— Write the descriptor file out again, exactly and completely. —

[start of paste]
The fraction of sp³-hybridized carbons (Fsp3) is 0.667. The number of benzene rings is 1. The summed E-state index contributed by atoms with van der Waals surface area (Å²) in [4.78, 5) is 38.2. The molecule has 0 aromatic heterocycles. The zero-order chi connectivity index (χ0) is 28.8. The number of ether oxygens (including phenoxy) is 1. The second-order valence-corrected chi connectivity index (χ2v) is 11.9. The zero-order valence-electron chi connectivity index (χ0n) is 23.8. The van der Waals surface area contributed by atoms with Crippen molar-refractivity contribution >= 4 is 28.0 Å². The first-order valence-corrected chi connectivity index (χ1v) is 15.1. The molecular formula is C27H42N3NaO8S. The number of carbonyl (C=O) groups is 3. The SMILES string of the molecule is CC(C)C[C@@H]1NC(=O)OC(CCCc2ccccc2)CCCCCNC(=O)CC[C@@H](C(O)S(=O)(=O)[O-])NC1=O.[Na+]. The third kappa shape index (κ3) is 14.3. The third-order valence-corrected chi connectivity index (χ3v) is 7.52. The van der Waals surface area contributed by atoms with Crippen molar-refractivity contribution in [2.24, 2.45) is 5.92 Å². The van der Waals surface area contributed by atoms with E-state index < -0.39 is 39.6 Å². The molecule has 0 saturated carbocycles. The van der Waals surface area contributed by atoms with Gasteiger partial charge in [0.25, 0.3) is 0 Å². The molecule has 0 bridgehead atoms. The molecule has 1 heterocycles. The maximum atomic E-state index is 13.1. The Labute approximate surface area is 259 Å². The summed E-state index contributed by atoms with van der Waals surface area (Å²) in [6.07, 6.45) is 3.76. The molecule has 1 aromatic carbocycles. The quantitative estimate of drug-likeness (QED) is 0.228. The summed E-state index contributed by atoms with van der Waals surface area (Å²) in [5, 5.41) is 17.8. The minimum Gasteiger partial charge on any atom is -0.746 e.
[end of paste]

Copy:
The fraction of sp³-hybridized carbons (Fsp3) is 0.667. The number of benzene rings is 1. The summed E-state index contributed by atoms with van der Waals surface area (Å²) in [4.78, 5) is 38.2. The molecule has 0 aromatic heterocycles. The zero-order chi connectivity index (χ0) is 28.8. The number of ether oxygens (including phenoxy) is 1. The second-order valence-corrected chi connectivity index (χ2v) is 11.9. The zero-order valence-electron chi connectivity index (χ0n) is 23.8. The van der Waals surface area contributed by atoms with Crippen molar-refractivity contribution >= 4 is 28.0 Å². The first-order valence-corrected chi connectivity index (χ1v) is 15.1. The molecular formula is C27H42N3NaO8S. The number of carbonyl (C=O) groups is 3. The SMILES string of the molecule is CC(C)C[C@@H]1NC(=O)OC(CCCc2ccccc2)CCCCCNC(=O)CC[C@@H](C(O)S(=O)(=O)[O-])NC1=O.[Na+]. The third kappa shape index (κ3) is 14.3. The third-order valence-corrected chi connectivity index (χ3v) is 7.52. The van der Waals surface area contributed by atoms with Crippen molar-refractivity contribution in [2.24, 2.45) is 5.92 Å². The van der Waals surface area contributed by atoms with E-state index < -0.39 is 39.6 Å². The molecule has 0 saturated carbocycles. The van der Waals surface area contributed by atoms with Gasteiger partial charge in [0.25, 0.3) is 0 Å². The molecule has 0 bridgehead atoms. The molecule has 1 heterocycles. The maximum atomic E-state index is 13.1. The Labute approximate surface area is 259 Å². The summed E-state index contributed by atoms with van der Waals surface area (Å²) in [6.07, 6.45) is 3.76. The molecule has 1 aromatic carbocycles. The quantitative estimate of drug-likeness (QED) is 0.228. The summed E-state index contributed by atoms with van der Waals surface area (Å²) in [5, 5.41) is 17.8. The minimum Gasteiger partial charge on any atom is -0.746 e.